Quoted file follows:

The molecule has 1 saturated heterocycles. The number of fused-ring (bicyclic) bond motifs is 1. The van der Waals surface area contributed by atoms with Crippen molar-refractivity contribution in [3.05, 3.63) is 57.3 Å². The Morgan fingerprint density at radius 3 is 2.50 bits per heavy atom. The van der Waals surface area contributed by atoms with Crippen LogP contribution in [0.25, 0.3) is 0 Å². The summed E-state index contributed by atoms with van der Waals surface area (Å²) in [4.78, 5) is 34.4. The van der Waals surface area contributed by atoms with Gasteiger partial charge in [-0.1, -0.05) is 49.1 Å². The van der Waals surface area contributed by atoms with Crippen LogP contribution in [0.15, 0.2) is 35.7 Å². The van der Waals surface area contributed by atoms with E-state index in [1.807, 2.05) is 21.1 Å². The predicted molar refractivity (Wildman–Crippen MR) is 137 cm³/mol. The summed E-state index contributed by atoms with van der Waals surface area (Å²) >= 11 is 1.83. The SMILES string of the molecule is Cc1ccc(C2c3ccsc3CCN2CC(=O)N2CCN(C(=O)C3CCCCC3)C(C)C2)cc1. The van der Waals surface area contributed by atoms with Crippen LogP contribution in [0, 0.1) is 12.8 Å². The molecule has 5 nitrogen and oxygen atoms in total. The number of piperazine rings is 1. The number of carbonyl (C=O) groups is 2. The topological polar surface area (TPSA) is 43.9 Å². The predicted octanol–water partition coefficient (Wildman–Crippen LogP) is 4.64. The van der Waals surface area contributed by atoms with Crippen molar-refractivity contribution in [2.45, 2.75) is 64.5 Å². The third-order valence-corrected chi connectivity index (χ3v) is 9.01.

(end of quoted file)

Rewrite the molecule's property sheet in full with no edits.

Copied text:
The molecule has 1 saturated heterocycles. The number of fused-ring (bicyclic) bond motifs is 1. The van der Waals surface area contributed by atoms with Crippen molar-refractivity contribution in [3.05, 3.63) is 57.3 Å². The Morgan fingerprint density at radius 3 is 2.50 bits per heavy atom. The van der Waals surface area contributed by atoms with Crippen LogP contribution in [0.25, 0.3) is 0 Å². The summed E-state index contributed by atoms with van der Waals surface area (Å²) in [4.78, 5) is 34.4. The van der Waals surface area contributed by atoms with Gasteiger partial charge in [-0.1, -0.05) is 49.1 Å². The van der Waals surface area contributed by atoms with Crippen LogP contribution in [0.15, 0.2) is 35.7 Å². The van der Waals surface area contributed by atoms with E-state index in [1.807, 2.05) is 21.1 Å². The predicted molar refractivity (Wildman–Crippen MR) is 137 cm³/mol. The summed E-state index contributed by atoms with van der Waals surface area (Å²) >= 11 is 1.83. The SMILES string of the molecule is Cc1ccc(C2c3ccsc3CCN2CC(=O)N2CCN(C(=O)C3CCCCC3)C(C)C2)cc1. The van der Waals surface area contributed by atoms with Crippen LogP contribution in [0, 0.1) is 12.8 Å². The molecule has 5 nitrogen and oxygen atoms in total. The number of piperazine rings is 1. The number of carbonyl (C=O) groups is 2. The topological polar surface area (TPSA) is 43.9 Å². The predicted octanol–water partition coefficient (Wildman–Crippen LogP) is 4.64. The van der Waals surface area contributed by atoms with Crippen molar-refractivity contribution in [2.45, 2.75) is 64.5 Å². The third-order valence-corrected chi connectivity index (χ3v) is 9.01.